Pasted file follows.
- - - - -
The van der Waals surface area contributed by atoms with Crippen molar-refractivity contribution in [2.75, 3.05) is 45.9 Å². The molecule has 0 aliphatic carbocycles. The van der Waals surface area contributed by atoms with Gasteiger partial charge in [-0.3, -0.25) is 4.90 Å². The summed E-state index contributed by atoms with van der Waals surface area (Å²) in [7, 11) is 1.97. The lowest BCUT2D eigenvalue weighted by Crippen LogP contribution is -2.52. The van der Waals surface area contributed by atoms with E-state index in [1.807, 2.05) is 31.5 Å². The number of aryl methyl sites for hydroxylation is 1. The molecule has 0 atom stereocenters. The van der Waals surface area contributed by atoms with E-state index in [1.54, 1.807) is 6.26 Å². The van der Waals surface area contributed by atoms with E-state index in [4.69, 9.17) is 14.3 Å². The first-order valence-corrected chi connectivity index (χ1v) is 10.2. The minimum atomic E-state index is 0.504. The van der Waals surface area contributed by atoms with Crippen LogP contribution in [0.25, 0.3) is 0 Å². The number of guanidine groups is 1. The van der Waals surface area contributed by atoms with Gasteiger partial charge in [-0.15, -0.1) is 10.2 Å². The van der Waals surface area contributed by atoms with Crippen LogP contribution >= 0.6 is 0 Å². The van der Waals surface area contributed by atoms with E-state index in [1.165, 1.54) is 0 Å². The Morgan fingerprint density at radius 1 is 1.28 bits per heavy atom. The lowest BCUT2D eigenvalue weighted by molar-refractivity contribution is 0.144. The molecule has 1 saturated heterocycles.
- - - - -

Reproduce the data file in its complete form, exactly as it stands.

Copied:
The van der Waals surface area contributed by atoms with Crippen molar-refractivity contribution in [2.75, 3.05) is 45.9 Å². The molecule has 0 aliphatic carbocycles. The van der Waals surface area contributed by atoms with Gasteiger partial charge in [-0.3, -0.25) is 4.90 Å². The summed E-state index contributed by atoms with van der Waals surface area (Å²) in [7, 11) is 1.97. The lowest BCUT2D eigenvalue weighted by Crippen LogP contribution is -2.52. The van der Waals surface area contributed by atoms with E-state index in [1.807, 2.05) is 31.5 Å². The number of aryl methyl sites for hydroxylation is 1. The molecule has 0 atom stereocenters. The van der Waals surface area contributed by atoms with E-state index in [1.54, 1.807) is 6.26 Å². The van der Waals surface area contributed by atoms with E-state index in [4.69, 9.17) is 14.3 Å². The first-order valence-corrected chi connectivity index (χ1v) is 10.2. The minimum atomic E-state index is 0.504. The van der Waals surface area contributed by atoms with Crippen LogP contribution in [0.25, 0.3) is 0 Å². The number of guanidine groups is 1. The van der Waals surface area contributed by atoms with Gasteiger partial charge in [-0.15, -0.1) is 10.2 Å². The van der Waals surface area contributed by atoms with Crippen LogP contribution >= 0.6 is 0 Å². The van der Waals surface area contributed by atoms with E-state index in [1.165, 1.54) is 0 Å². The Morgan fingerprint density at radius 1 is 1.28 bits per heavy atom. The lowest BCUT2D eigenvalue weighted by molar-refractivity contribution is 0.144. The molecule has 1 saturated heterocycles.